Right now I am in love with the work of an artist named Brian Kershisnik. I love the expression, movement, and color in his paintings and most of all the subtle things he paints about. I was in Brown Stone Gallery the other day, where I am getting a painting, done by my good friend Dallas framed (check her out HERE she is amazing!) and I saw a painting by him called "Dancing on a Very Small Island"
(This small picture doesn't do it justice) I instantly knew that I HAD TO HAVE this picture in my house- I just love it so much and to my luck, they even have layaway set up- which I figured would make the whole idea much more appealing to Chris. Lastly I brought Chris in to get his approval, and so you don't get the wrong idea about him- I'm going to preface this next part by saying that Chris is very art savvy- and much more creative than I am.
First thing he said: "The guy on the far right looks like something out of Texas Chainsaw Massacre".
After that remark, I decided it was time to leave the gallery.
(SIGH) I just haven't been able to look at it the same way since.
Setting my sights on some of his other amazing work, Enjoy:
There is no better way to bring on Halloween than with the Danse Macabre by St. Saens. Danse Macabre basically means the "Dance of Death" or to dance with the dead. The song is about the one night the dead are allowed to come out and dance in the darkness among the graves and the music is marvelous. I actually first heard this piece when I was tutoring first graders a couple years ago. Their music instructor roughly choreographed a little dance for them which demonstrated the interpretation of the piece perfectly and if you listen closely, you can hear the skeletons and then the ghosts and lastly the beckon at dawn for the sleep awaiting them in the graveyard.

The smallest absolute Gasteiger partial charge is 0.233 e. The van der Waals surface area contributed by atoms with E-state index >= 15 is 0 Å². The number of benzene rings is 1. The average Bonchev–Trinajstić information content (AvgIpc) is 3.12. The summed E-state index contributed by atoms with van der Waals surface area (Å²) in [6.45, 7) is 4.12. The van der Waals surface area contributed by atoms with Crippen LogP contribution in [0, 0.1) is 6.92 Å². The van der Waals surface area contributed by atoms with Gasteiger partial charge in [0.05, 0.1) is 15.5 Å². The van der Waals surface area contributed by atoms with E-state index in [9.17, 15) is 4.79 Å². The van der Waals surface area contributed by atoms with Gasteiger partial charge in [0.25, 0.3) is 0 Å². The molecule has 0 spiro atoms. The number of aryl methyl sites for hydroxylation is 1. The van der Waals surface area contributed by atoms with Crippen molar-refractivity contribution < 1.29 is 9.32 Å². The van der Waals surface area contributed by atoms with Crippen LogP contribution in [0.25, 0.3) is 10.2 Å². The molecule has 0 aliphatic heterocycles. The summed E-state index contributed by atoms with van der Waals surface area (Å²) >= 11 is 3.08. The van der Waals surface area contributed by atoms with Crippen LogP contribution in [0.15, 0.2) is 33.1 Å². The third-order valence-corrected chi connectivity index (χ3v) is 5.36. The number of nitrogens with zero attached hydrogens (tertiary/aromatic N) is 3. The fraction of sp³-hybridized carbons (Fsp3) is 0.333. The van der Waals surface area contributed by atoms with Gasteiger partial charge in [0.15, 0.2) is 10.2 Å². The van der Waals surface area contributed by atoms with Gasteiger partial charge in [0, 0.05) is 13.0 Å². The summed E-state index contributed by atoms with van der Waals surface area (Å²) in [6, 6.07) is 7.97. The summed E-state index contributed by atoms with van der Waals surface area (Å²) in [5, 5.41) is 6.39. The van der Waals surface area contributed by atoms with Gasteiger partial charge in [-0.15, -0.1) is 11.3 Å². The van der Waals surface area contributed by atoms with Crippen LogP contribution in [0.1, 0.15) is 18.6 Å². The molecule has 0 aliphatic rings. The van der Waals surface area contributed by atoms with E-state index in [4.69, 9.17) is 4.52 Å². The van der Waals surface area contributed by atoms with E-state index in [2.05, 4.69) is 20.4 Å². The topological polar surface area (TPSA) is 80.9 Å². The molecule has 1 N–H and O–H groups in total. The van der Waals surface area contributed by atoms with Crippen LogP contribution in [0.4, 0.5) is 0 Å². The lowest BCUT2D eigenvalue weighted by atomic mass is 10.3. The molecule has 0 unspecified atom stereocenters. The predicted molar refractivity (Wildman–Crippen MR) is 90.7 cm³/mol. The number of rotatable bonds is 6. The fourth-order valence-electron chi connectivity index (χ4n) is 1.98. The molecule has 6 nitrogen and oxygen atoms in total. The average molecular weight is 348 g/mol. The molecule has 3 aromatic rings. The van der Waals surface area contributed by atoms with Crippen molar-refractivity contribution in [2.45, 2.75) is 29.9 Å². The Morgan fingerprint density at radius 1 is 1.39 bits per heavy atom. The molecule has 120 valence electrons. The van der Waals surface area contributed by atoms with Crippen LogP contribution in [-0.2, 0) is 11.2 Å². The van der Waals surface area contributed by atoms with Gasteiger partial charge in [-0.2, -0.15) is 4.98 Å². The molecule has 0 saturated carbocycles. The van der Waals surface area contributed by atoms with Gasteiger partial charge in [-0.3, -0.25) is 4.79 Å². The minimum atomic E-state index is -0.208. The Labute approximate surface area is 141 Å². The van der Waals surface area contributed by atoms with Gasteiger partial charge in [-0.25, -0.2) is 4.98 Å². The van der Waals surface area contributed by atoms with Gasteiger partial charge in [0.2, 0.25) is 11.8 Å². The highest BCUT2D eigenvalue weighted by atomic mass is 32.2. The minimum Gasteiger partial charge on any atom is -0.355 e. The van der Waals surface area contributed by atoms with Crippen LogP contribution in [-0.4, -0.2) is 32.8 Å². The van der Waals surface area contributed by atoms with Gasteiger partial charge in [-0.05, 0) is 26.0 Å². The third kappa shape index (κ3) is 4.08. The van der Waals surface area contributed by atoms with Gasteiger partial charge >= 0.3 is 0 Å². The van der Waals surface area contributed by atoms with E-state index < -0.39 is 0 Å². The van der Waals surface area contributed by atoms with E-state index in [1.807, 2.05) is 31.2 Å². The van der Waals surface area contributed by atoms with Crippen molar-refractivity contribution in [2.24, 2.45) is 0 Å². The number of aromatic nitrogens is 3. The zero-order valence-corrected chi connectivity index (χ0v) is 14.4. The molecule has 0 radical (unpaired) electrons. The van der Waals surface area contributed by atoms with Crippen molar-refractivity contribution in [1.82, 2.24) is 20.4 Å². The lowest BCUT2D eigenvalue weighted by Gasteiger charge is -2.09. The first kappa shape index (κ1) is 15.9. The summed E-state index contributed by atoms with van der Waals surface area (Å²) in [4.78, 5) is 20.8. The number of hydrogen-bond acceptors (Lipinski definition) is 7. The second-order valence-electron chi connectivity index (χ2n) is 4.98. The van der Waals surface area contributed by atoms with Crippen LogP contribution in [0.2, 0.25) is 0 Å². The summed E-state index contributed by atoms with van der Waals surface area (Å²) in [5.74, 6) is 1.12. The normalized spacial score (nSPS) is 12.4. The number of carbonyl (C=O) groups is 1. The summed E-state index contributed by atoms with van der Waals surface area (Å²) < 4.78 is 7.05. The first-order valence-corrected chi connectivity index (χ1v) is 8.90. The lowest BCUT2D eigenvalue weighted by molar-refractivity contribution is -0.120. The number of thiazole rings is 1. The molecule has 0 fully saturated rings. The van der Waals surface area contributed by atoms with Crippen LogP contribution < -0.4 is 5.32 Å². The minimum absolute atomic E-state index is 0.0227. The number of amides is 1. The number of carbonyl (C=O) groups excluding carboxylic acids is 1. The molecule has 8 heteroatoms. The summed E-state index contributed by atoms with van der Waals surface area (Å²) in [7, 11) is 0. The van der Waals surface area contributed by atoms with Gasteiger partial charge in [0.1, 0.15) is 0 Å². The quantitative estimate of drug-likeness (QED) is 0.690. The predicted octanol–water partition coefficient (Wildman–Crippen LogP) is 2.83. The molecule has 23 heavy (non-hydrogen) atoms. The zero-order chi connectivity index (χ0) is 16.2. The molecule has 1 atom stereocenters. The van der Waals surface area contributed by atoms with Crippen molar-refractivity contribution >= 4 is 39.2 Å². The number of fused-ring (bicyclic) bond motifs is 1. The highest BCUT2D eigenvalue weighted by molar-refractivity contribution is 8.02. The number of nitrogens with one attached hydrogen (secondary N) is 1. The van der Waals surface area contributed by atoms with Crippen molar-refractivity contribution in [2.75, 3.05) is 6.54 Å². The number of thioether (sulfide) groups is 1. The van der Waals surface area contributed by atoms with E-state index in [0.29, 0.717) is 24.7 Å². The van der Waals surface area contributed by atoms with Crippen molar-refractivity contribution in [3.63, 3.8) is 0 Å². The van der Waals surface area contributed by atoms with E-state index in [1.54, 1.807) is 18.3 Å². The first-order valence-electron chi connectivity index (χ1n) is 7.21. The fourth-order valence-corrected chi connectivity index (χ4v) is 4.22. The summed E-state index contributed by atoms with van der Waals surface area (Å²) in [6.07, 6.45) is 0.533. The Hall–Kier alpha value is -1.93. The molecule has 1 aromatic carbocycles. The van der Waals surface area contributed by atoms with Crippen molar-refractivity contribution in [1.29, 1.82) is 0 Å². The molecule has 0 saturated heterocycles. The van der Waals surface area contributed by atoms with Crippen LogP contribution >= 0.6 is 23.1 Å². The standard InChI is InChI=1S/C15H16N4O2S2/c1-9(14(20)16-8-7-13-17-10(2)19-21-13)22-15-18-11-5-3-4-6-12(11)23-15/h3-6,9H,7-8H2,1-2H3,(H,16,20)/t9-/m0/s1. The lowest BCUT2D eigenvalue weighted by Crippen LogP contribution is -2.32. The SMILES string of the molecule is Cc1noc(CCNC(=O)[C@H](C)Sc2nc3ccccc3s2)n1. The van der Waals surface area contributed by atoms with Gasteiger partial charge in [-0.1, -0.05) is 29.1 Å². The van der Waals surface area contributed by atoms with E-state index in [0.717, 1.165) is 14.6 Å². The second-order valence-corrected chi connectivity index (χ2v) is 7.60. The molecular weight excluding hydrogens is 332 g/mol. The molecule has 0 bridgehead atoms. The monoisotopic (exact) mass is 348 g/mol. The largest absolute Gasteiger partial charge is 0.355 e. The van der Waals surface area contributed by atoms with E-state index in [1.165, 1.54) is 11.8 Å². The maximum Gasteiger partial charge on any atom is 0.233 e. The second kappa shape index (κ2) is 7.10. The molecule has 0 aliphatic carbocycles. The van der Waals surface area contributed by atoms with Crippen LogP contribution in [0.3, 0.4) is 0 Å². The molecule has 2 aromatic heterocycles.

Basically, you're going to need to plug this in to your speakers and blast it for the full effect. HappyHalloween!
When I was little, I used to build little sanctuaries in the bushes for fairies and elves. I went into great detail, structuring the homes with twigs and string, and then, filling in the holes with mud, which was very clay like where we lived. The roofs were moss, and if it was a good home, I would try to make a little stone walk way for the entry. I remember trying really hard to think of what a fairy or elf might want to eat, and left welcoming gifts like berries and really small morsels of random foods inside the little houses. At recess, I even did this on the school ground, if I could find a special spot where elves and fairies might want to live (the sprinklers ruined this plan). My mom, who since I can remember, would collect moss, and bird eggs, four leaf clovers, and even planted a little fairy ring in the middle of our lawn one year, was pretty much the only who thought it was cool (besides small rodents and birds). She even loves to find random mushrooms growing in the lawn, or anywhere. Cirac doesn't mind my fairy seeking habits, he even puts up with my little orange garden gnome (love him). Luckily he has the greenest of thumbs and can build ANYTHING so we can live in a magical little place like this- someday.....